Top Five Saturday is a meme hosted by Devouring Books to discover and share books that all have a common theme. Previously, the focus has included witches, werewolves, thrillers, faeries, fairy tale re-tellings, high fantasy and many more.
This week’s theme is books with maps in them and there is one obvious and iconic mapped book which I am going to try my utmost to ignore for this. I mean, the map of Middle Earth in The Hobbit and Lord of the Rings is iconic! It is probably more widely recognised that the maps of many real countries!
And obviously the books that contain maps will often be fantasy: George R. R. Martin, Stephen Erikson, Patrick Rothfuss, Scott Lynch, Brandon Sanderson, Samantha Shannon and their ilk either provide maps of their own worlds or readers build their own. And often they end up on Pinterest! And they are generally gorgeous! And fascinating. And I remember doing it myself! Reading those Choose Your Own Adventure books and creating my own maps – often in the back of school books – so that I could track and re-trace steps. And trying to make my own maps a I – in an adolescent juvenile flash – tried writing my own horribly cliched and derivative stories.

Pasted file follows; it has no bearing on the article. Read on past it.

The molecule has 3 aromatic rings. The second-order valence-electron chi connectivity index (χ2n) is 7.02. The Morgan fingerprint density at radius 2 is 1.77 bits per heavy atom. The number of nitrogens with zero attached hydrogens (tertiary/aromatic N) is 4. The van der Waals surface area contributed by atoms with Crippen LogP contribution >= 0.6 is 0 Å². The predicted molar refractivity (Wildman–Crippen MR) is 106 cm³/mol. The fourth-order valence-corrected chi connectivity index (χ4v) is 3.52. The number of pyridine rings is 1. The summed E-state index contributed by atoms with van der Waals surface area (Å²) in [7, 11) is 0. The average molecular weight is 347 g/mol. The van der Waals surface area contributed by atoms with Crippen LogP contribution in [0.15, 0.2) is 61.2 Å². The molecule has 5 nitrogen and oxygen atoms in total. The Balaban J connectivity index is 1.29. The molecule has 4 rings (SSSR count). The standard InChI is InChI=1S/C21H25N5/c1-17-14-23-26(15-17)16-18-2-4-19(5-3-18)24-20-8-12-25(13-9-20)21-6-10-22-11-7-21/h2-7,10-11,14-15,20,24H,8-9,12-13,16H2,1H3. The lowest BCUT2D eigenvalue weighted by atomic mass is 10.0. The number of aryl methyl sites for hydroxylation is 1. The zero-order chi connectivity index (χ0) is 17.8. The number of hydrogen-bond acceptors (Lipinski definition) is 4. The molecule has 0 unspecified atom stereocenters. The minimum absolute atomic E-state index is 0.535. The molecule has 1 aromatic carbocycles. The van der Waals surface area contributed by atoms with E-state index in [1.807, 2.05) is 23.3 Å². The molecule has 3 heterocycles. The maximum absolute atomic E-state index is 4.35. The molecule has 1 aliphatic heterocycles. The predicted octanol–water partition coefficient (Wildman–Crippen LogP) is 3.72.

Books with Maps
The Salt Path, Raynor Winn
A non-fiction book covering the South West Coast Path, as trekked, rambled and trudged by the Wynns, recently homeless and unemployed and suffering from degenerative illness. Inspirational? Deluded? I wasn’t sure!
In a Sunburned Country, Bill Bryson
Travelogues in general are as populated with maps as fantasy, so heading off in that direction, we need to nod in the direction of Bryson, humane, witty, respectful and often hilarious.
The Name of the Rose, Umberto Eco
One of my favourite detective novels of all time!
The Luminaries, Eleanor Catton
Heading off-piste a little – a little!? – the Booker winning The Luminaries opens each part with a starmap of which three are above. This was a book I loved with a passion, as I did The Rehearsal which was a vastly different novel, but felt that a huge amount went over my head in the erudition and astrology that directs the novel. Fascinating. Wonderful prose. Probably did not understand a lot of it
Winnie the Pooh, A A Milne
It is almost as – perhaps more – familiar that Middle Earth perhaps, but the 100 Acre Wood is so replete with charm and childhood that you cannot ignore Pooh’s map, complete with spelling errors, “drawn by me and Mr Shepard helpd”. Wonderful and evocative and priceless.